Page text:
The distinguishing features of this project are all about the bold extent of the design execution, and the resulting feeling of simplicity and consistency throughout. We used intense, unique colors, and glass everywhere. Glass walls can be fins, frosted and clear glass sheets, even a 37’ long wall of doors with 14’ of doors on each side, which move in all directions to latch at the corners. The entry wall is transparent glass, 20’ wide with wide pivot doors. Our materials are used boldly: walls of backlit onyx; thick cast glass used as an island counter and glass table top; green quartzite on counters, walls and benches; and sunny yellow figured onyx on counters and walls. Cedar on the vaulted ceilings throughout with indirect light soffits which gives a warm human feel to the large spaces. Crisp, textured limestone floors throughout the 20,000 square foot project, ground and tie all the spaces together.

Design Challenge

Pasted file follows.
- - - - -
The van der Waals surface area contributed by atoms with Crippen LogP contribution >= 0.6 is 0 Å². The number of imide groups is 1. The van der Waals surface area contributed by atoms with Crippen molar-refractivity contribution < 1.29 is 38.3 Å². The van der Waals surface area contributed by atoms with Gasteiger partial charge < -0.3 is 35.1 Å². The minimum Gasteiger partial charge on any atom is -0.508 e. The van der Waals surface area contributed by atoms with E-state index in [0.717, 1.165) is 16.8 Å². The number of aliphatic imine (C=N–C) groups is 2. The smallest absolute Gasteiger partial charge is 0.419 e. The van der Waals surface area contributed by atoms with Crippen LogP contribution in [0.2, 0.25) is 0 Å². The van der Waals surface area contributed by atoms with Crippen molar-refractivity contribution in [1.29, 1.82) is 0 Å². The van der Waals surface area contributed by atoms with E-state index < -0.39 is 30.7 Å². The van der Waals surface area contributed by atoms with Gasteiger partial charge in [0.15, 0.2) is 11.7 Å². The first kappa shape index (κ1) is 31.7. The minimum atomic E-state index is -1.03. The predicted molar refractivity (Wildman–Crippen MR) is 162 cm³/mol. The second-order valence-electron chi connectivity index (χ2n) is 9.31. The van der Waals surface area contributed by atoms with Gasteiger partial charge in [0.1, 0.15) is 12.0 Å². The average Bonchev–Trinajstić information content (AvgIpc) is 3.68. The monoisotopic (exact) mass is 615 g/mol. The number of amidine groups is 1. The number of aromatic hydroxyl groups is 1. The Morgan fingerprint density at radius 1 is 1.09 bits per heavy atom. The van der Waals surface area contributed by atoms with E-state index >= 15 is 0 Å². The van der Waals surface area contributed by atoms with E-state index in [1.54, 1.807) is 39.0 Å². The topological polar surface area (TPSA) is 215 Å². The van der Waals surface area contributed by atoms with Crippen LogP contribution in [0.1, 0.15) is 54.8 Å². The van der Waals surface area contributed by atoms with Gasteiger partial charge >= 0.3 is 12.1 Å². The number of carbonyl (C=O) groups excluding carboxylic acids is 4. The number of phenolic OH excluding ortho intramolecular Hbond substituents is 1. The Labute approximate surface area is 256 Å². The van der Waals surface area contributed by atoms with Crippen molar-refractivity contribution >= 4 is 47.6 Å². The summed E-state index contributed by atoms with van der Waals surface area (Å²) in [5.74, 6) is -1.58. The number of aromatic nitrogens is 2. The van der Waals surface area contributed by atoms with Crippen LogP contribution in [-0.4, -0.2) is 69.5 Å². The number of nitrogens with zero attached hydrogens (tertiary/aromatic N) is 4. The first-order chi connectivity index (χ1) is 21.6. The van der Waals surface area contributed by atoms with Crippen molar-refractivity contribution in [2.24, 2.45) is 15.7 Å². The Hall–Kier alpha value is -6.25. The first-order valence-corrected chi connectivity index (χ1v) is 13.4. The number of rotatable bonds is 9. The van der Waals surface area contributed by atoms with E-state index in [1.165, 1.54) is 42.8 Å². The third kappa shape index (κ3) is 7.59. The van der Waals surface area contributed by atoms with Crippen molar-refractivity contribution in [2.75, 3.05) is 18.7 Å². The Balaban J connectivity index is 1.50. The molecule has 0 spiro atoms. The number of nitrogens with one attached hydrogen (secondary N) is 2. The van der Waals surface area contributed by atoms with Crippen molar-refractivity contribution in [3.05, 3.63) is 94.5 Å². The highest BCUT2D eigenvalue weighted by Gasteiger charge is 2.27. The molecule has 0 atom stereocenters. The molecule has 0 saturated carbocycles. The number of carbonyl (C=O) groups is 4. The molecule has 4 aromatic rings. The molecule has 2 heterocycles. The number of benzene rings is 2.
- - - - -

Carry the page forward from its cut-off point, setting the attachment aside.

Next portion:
The central design value was to shift from a traditional enclosed building to a light filled open enclosure relating to the site and ocean. The first and most important challenge of the project was to change and reorganize the old den with the best island views and the nearby pool, into the center of the home. Programmatically we added a new kitchen, dining area, and powder room, keeping the lounging and TV area, and changed the connection to the swimming pool to make it a part of this space. Philosophically we made this area the heart of the home, as everyone gravitates here and everything radiates from here. Removing the wall that separated the old den and patio required immense footings, posts and beams, and the entire surrounding 65’ of wall became glass doors. We added skylights for additional light, and re-framed the roof, finding a uniform pleasing shape for the vault and a light soffit to unite the two totally different spaces. The new adjacent kitchen was created by removing walls, and we opened up the ceiling and added the light soffit to incorporate it into the larger great room. This area was never well connected to the pool or the views. First we created usable decks and outdoor spaces around this area, then worked on the pool. Structure became minimal and long stretches of glass and doors were used. Stone became translucent walls. Walls expected to go the ceiling went only to the soffit, thus floating within the larger space. In the master bedroom, all walls became glass doors, so you are totally surrounded and immersed in 270 degrees of the land and the ocean. For materials like the ceilings, counters and cabinets, and floors we used the colors of the beach, red soil, grass, trees and most important the sea; the accent colors are those of the flowers and tropical fish. We created an infinity edge to the swimming pool, and added 3 different infinity-waterfall pools between the house and the pool to visually connect the house deck to the pool and the pool to the ocean. An outdoor kitchen and bar was added here for gathering, especially as the sun goes down, and interesting lighting so people stay here into the evening. We added, steps, doors, and paths to connect everything, including all the bedrooms, to this heart of the house. The innovations are in pushing the materials to extremes: hiding the minimal structure allowed us to push the walls to become glass enclosures. The water features are designed in such a way to join the ocean right to the great room deck. Electronic shades can be dropped down as sun shades, but are totally hidden in the ceiling soffit. Small simple keypads control the extensive systems that run this home, including the pool, spa, lights, shades, music, temperature and humidity, seamlessly, in what is really an extreme physical environment.